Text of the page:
Although it is possible to put a number on the purchase price of a
device that notifies people of an emergency, giving people amble time to
reach safety is priceless. Like all Public Safety personnel who pride
themselves in the art of providing a safe place for their residents to
live, the Village of Morton Grove Fire Department is no different. They
continue to look for new ways to ensure that they know their town and
they know what their residents need.
One item that makes this list of needs is the ever-important
emergency siren. Emergency sirens act as noisemakers that have the
ability to be heard for up to almost a mile in distance. If these
devices are properly located throughout a municipality, they can offer
enough noise to warn all residents of an oncoming emergency. The
question is “How do you know where to position these sirens so that they
can be heard village-wide.” That is a question that the Morton Grove
Fire Department knew might be easily answered by the help of Geographic
Information System (GIS) Department.
Considering that the Fire Department already knew where their
existing siren locations were located they could start the analysis
right then and there. By using a simple tool found within GIS, a process
known as a “Buffer” would be applied to existing siren location in
order to generate a fixed-distance ring around the existing structure.
This distance would depict the range in which the siren manufacturer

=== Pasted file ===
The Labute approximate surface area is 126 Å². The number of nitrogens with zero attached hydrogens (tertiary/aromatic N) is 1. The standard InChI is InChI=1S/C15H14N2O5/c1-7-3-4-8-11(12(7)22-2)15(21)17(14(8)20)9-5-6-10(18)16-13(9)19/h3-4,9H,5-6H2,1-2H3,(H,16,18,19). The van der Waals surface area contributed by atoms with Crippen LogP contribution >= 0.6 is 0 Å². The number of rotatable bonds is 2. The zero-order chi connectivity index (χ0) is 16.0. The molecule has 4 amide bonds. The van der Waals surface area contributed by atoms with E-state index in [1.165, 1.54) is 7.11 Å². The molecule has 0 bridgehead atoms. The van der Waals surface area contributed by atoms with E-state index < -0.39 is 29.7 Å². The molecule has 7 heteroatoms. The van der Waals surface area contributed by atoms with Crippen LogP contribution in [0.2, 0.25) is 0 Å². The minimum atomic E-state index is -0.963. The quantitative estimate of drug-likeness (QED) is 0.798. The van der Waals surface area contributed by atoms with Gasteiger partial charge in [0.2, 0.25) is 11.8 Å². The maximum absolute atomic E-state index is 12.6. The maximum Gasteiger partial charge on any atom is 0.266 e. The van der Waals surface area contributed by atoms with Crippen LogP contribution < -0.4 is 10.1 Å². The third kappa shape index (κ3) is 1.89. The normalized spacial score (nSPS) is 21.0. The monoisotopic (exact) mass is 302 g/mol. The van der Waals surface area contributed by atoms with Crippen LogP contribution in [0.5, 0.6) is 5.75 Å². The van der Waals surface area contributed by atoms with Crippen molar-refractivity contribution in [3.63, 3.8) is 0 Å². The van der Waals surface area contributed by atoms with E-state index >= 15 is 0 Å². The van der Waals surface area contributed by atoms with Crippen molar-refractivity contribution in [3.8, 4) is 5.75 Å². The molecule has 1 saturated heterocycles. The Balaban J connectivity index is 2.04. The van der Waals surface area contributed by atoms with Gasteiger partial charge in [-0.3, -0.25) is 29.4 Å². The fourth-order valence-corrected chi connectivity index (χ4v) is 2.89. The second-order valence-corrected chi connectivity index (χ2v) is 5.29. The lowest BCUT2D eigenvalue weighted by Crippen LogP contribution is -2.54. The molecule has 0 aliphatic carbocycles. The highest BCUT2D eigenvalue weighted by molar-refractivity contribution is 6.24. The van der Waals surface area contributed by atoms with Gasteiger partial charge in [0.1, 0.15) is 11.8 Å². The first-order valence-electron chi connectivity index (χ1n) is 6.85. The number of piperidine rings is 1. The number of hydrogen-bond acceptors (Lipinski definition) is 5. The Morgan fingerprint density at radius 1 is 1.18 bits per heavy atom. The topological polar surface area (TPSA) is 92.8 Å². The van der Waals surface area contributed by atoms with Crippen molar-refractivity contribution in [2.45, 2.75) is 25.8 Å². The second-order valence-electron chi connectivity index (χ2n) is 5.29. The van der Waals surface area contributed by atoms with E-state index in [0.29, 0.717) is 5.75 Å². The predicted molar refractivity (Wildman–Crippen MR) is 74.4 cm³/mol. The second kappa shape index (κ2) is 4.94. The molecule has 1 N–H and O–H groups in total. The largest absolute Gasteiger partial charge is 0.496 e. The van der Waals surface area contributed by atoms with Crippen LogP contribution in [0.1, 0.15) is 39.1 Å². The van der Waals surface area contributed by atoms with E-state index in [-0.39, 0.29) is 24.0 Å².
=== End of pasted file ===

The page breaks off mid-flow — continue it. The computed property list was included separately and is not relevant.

indicated humans could hear the siren noise. Although the emergency
siren manufacturer indicated that the siren could be heard from 5,000
feet away the Morton Grove Fire Department decided to play it safe and
run the “Buffer” at a distance of 4,000 feet instead. This way they
could add a cushion of ensured safety to their analysis.
Once the first buffer was run it was then up to the Fire Department
to locate village owned land that they could use in order to install as
many new emergency sirens as it would take to cover the entire
municipality. Each time they were granted the right to use a piece of
land they would submit the location to the GIS Department to run an
additional buffer. Furthermore, they continued to analyze what locations
might work as which location might not work in order to reach their
goal of blanketing the entire community with an emergency siren call
during a time of need.
After many alterations between existing and proposed locations, the
Fire Department has narrowed down the placement search to five proposed
sites and one existing location. These locations and their respective
buffers have been placed on map and submitted to the Fire Department for
their internal use. All in all, a once daunting task has now been made
easier by the use of GIS.